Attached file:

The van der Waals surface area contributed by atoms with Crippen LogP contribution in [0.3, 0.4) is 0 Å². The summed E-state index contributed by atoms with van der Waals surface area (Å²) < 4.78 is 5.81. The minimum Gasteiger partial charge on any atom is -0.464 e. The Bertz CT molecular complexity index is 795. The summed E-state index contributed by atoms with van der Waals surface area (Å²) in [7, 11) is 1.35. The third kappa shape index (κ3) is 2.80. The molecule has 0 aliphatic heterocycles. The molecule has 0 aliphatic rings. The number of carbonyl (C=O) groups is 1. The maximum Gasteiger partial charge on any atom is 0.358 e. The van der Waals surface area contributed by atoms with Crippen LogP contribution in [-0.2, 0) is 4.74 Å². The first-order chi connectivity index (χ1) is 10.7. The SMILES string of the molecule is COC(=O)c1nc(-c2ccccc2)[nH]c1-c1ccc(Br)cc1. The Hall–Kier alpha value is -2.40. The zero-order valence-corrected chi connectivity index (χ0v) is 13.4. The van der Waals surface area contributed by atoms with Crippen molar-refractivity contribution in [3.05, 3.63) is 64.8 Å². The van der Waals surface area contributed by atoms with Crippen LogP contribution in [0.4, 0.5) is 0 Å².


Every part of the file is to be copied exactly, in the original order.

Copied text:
The van der Waals surface area contributed by atoms with Crippen LogP contribution in [0.3, 0.4) is 0 Å². The summed E-state index contributed by atoms with van der Waals surface area (Å²) < 4.78 is 5.81. The minimum Gasteiger partial charge on any atom is -0.464 e. The Bertz CT molecular complexity index is 795. The summed E-state index contributed by atoms with van der Waals surface area (Å²) in [7, 11) is 1.35. The third kappa shape index (κ3) is 2.80. The molecule has 0 aliphatic heterocycles. The molecule has 0 aliphatic rings. The number of carbonyl (C=O) groups is 1. The maximum Gasteiger partial charge on any atom is 0.358 e. The van der Waals surface area contributed by atoms with Crippen LogP contribution in [-0.2, 0) is 4.74 Å². The first-order chi connectivity index (χ1) is 10.7. The SMILES string of the molecule is COC(=O)c1nc(-c2ccccc2)[nH]c1-c1ccc(Br)cc1. The Hall–Kier alpha value is -2.40. The zero-order valence-corrected chi connectivity index (χ0v) is 13.4. The van der Waals surface area contributed by atoms with Crippen molar-refractivity contribution in [3.05, 3.63) is 64.8 Å². The van der Waals surface area contributed by atoms with Crippen LogP contribution in [0.4, 0.5) is 0 Å².